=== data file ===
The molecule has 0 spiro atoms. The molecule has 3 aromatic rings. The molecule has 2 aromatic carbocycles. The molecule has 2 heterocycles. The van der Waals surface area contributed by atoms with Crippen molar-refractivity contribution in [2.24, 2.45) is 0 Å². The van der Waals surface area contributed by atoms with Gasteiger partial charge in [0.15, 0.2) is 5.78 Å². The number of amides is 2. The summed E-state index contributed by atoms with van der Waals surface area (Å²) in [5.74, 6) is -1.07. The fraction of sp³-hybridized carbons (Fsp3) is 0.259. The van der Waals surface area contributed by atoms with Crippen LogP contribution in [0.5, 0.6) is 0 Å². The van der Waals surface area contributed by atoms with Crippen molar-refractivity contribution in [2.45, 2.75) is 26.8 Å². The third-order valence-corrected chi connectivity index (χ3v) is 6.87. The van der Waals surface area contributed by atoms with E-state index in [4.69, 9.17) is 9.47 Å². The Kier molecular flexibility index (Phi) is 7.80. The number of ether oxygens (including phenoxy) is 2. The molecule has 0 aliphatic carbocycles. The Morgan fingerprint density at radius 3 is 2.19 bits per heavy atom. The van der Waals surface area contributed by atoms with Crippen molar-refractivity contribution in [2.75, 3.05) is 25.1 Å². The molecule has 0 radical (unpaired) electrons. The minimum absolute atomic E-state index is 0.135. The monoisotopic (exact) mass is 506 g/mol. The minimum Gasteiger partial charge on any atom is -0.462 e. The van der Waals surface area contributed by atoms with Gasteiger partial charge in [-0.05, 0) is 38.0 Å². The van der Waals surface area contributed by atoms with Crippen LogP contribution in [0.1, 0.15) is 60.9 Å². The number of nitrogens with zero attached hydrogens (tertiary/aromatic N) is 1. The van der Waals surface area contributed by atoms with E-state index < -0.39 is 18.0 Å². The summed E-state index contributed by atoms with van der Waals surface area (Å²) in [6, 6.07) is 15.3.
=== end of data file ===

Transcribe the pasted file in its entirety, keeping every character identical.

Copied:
The molecule has 0 spiro atoms. The molecule has 3 aromatic rings. The molecule has 2 aromatic carbocycles. The molecule has 2 heterocycles. The van der Waals surface area contributed by atoms with Crippen molar-refractivity contribution in [2.24, 2.45) is 0 Å². The van der Waals surface area contributed by atoms with Gasteiger partial charge in [0.15, 0.2) is 5.78 Å². The number of amides is 2. The summed E-state index contributed by atoms with van der Waals surface area (Å²) in [5.74, 6) is -1.07. The fraction of sp³-hybridized carbons (Fsp3) is 0.259. The van der Waals surface area contributed by atoms with Crippen LogP contribution in [0.5, 0.6) is 0 Å². The van der Waals surface area contributed by atoms with Crippen molar-refractivity contribution in [2.45, 2.75) is 26.8 Å². The third-order valence-corrected chi connectivity index (χ3v) is 6.87. The van der Waals surface area contributed by atoms with E-state index in [4.69, 9.17) is 9.47 Å². The Kier molecular flexibility index (Phi) is 7.80. The number of ether oxygens (including phenoxy) is 2. The molecule has 0 aliphatic carbocycles. The Morgan fingerprint density at radius 3 is 2.19 bits per heavy atom. The van der Waals surface area contributed by atoms with Crippen molar-refractivity contribution in [2.75, 3.05) is 25.1 Å². The molecule has 0 radical (unpaired) electrons. The minimum absolute atomic E-state index is 0.135. The monoisotopic (exact) mass is 506 g/mol. The minimum Gasteiger partial charge on any atom is -0.462 e. The van der Waals surface area contributed by atoms with Gasteiger partial charge in [-0.05, 0) is 38.0 Å². The van der Waals surface area contributed by atoms with Crippen LogP contribution in [0.1, 0.15) is 60.9 Å². The number of nitrogens with zero attached hydrogens (tertiary/aromatic N) is 1. The van der Waals surface area contributed by atoms with E-state index < -0.39 is 18.0 Å². The summed E-state index contributed by atoms with van der Waals surface area (Å²) in [6, 6.07) is 15.3.